Quay County Sun - Serving the High Plains

By Ron Warnick
QCS Senior Writer 

Deputy helps local woman give birth

 

October 14, 2020



A Quay County sheriff’s deputy helped a local woman give birth by the side of the road Thursday night after she and her husband couldn’t make it to a hospital on time.

Rudy Vallejo, a deputy for about 18 months, said during a telephone interview he was on patrol on Interstate 40 about 8 p.m. Thursday when he heard an emergency dispatcher send an ambulance on Highway 209 south of Tucumcari. He left the interstate and headed south on the highway to see whether he could assist before the ambulance arrived.

About six miles east of Ragland, Vallejo said he encountered a car that had pulled over the side of the road and the husband standing outside its front passenger door. Vallejo said the pregnant woman was in labor and screaming from the pain.

Vallejo said he and the husband tried to make the woman more comfortable while glancing west to see whether the ambulance was approaching. He acknowledged he and the husband were “a bit freaked out” about the situation.

“After a bit, I saw the top of the (baby’s) head pop out,” Vallejo said. “At that point, I told her, ‘Just push, because he’s coming.’”

Vallejo acknowledged his law-enforcement training didn’t include helping women give birth.

“I didn’t know what to do, but I’d seen the stuff they put on TV, where they gently grab the head and guide the baby out a little bit,” he said.

“Before you know it, the rest of the baby came out. A beautiful baby boy was born into this world. It was a surreal experience.”

Vallejo said he tapped the baby’s back to make sure it kept breathing, and the father took off his shirt to wrap the infant against the chill of the night air.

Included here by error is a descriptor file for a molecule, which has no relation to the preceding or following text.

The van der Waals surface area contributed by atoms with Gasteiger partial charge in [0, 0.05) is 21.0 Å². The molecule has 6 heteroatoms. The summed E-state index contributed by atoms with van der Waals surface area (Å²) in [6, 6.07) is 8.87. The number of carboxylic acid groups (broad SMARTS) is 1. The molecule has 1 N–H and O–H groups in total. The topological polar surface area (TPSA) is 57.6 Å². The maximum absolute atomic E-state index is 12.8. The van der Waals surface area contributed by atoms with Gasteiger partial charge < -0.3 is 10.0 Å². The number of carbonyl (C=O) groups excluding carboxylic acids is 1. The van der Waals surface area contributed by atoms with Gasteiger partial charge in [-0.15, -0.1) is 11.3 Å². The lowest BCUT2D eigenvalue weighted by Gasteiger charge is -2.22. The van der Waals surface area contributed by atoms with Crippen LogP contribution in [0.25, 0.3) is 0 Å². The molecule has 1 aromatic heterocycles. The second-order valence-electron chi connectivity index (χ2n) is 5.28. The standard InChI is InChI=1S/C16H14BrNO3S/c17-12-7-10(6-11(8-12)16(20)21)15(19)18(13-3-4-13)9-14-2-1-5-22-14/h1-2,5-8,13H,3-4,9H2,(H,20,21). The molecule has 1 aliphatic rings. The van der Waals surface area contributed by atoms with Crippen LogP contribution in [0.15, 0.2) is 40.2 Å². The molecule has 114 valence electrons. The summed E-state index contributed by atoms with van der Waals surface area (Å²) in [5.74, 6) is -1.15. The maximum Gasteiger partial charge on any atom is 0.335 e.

He said emergency medical technicians arrived minutes later to cut the umbilical cord and whisked the woman and the infant away in the ambulance to a Clovis hospital. The husband went back home to retrieve another shirt before resuming his journey to the hospital.

“I later got a call from the EMT, saying they made it to Clovis, and both of them were doing great,” Vallejo said.

Vallejo declined to identify the couple but said they resided in Tucumcari.

Sheriff Russell Shafer said indicated it didn’t surprise him Vallejo handled the situation.

“He’s very professional and a highly respected deputy. He’s always willing to lend a hand,” Shafer said during a phone interview Friday.

“This particular incident, the hand he lended was playing catcher to that lady who was in labor and couldn’t make it to the hospital.”

In his six years as sheriff, Shafer said he and his other deputies have had several close calls with women in labor but managed to get them to a hospital in time.

“This is a first, but this is what we’re designed to do — to lend help to hose citizens in need of help. I’m very pleased I have the staff who can help in a situation such as that.”

As for Vallejo, he said he didn’t get to sleep until about 1 a.m. after his shift because of the “adrenalin rush” from the incident.

“It definitely was a one-in-a-lifetime experience, but I’m ready to get back to work,” he said.

 
 

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